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Epistaxis in a 62-Year-Old Woman

Epistaxis in a 62-Year-Old Woman

This article was originally presented as an independent educational activity under the direction of CME LLC. The ability to receive CME credits has expired. The article is now presented here for your reference. CME LLC is no longer responsible for the presentation of the article.

A 62-year-old woman presents with epistaxis from the right nostril. The nosebleed has lasted about 90 minutes, and she has become alarmed by the amount of blood on the tissues and washcloth she has applied to her nose. She denies headache, sinusitis, facial pain, diplopia, and chronic rhinorrhea.


She has had a mild upper respiratory tract infection (URTI), from which she is recovering, but otherwise she was previously in good health. At her annual physical examination 2 weeks earlier, new, mild hypertension (142/90 mm Hg) was diagnosed; lisinopril and low-dose aspirin (ASA) were prescribed. Since she did not have “baby” ASA at home, she has been using standard adult tablets instead.

She has had 3 children by vaginal delivery, extractions of permanent teeth, and a cholecystectomy—all without abnormal bleeding. She has no symptoms of heart failure.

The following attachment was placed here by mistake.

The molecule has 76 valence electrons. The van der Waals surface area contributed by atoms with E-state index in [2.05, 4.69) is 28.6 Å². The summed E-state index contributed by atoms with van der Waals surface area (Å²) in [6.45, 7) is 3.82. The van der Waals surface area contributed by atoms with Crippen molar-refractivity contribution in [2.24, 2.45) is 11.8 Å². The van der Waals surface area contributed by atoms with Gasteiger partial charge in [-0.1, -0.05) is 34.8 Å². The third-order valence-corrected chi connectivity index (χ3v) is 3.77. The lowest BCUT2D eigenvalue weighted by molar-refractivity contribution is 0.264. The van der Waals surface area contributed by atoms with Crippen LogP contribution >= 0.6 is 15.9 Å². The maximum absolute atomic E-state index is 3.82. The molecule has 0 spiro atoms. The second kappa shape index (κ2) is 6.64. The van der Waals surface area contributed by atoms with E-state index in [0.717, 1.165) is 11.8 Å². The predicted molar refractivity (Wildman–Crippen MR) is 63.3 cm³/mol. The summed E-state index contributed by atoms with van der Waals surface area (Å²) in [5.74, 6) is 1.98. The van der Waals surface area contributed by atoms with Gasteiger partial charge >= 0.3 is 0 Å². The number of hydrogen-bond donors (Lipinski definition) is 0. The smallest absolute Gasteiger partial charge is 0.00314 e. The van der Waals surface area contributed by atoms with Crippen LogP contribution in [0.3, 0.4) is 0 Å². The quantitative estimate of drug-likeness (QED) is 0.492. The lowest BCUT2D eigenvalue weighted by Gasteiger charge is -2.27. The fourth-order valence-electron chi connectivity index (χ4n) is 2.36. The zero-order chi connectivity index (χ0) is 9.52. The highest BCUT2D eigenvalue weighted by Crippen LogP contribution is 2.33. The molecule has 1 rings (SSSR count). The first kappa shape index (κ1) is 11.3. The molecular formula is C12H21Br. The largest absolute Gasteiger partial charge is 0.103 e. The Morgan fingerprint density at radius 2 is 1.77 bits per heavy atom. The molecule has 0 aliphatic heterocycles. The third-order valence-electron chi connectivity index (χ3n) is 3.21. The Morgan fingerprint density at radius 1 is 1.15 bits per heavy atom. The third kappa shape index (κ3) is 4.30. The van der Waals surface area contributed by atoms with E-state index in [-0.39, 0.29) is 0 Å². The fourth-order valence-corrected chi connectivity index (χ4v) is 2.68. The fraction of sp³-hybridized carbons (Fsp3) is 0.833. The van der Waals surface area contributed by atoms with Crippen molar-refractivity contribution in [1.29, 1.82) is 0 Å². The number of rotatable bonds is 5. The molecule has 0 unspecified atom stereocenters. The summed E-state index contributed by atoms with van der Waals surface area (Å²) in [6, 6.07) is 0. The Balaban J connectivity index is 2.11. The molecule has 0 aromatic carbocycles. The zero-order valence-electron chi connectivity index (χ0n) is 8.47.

Heart rate is 90 beats per minute and blood pressure, 150/96 mm Hg. Examination of the head, eyes, ears, nose, and throat reveals no sign of any cranial neuropathy. There are bruises on the dorsum of the patient’s right hand and on her left shin, but all other physical findings are normal.


Hemoglobin level is 13 g/dL; white blood cell count and platelet count are normal. A chemistry panel and ECG are normal as well. Prothrombin time (PT) and partial thromboplastin time (PTT) are normal; a template bleeding time is 6.5 minutes (normal, 2 to 7 minutes).

Which of the following is most likely responsible for this patient’s epistaxis?
A. A previously undiagnosed congenital coagulopathy, such as von Willebrand disease.
B. Aspirin use.
C. Poorly controlled hypertension.
D. Symptomatic onset of hereditary hemorrhagic telangiectasia (Rendu-Osler-Weber syndrome).
E. Presence of a nasopharyngeal neoplasm.

(answer on next page)


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